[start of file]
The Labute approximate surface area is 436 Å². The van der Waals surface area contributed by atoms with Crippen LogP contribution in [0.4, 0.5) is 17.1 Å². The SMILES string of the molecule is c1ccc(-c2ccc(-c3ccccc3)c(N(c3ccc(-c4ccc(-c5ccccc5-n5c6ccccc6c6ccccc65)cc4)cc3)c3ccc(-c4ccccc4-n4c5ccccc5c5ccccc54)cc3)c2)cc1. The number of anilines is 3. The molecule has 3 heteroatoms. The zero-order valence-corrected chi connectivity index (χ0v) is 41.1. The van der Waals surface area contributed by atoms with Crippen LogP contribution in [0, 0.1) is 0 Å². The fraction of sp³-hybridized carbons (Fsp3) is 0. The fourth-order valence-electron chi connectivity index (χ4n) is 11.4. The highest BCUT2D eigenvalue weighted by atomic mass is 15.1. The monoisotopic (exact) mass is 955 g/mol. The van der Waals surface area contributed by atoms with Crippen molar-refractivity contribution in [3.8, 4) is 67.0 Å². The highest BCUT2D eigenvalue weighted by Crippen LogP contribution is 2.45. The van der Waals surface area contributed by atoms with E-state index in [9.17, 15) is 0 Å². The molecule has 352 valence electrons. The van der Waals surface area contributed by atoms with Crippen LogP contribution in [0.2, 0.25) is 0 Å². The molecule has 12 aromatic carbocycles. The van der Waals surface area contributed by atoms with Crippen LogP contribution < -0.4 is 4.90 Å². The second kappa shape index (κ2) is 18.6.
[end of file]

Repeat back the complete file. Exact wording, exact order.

The Labute approximate surface area is 436 Å². The van der Waals surface area contributed by atoms with Crippen LogP contribution in [0.4, 0.5) is 17.1 Å². The SMILES string of the molecule is c1ccc(-c2ccc(-c3ccccc3)c(N(c3ccc(-c4ccc(-c5ccccc5-n5c6ccccc6c6ccccc65)cc4)cc3)c3ccc(-c4ccccc4-n4c5ccccc5c5ccccc54)cc3)c2)cc1. The number of anilines is 3. The molecule has 3 heteroatoms. The zero-order valence-corrected chi connectivity index (χ0v) is 41.1. The van der Waals surface area contributed by atoms with Crippen LogP contribution in [0, 0.1) is 0 Å². The fraction of sp³-hybridized carbons (Fsp3) is 0. The fourth-order valence-electron chi connectivity index (χ4n) is 11.4. The highest BCUT2D eigenvalue weighted by atomic mass is 15.1. The monoisotopic (exact) mass is 955 g/mol. The van der Waals surface area contributed by atoms with Crippen molar-refractivity contribution in [3.8, 4) is 67.0 Å². The highest BCUT2D eigenvalue weighted by Crippen LogP contribution is 2.45. The van der Waals surface area contributed by atoms with E-state index in [9.17, 15) is 0 Å². The molecule has 352 valence electrons. The van der Waals surface area contributed by atoms with Crippen LogP contribution in [0.2, 0.25) is 0 Å². The molecule has 12 aromatic carbocycles. The van der Waals surface area contributed by atoms with Crippen LogP contribution < -0.4 is 4.90 Å². The second kappa shape index (κ2) is 18.6.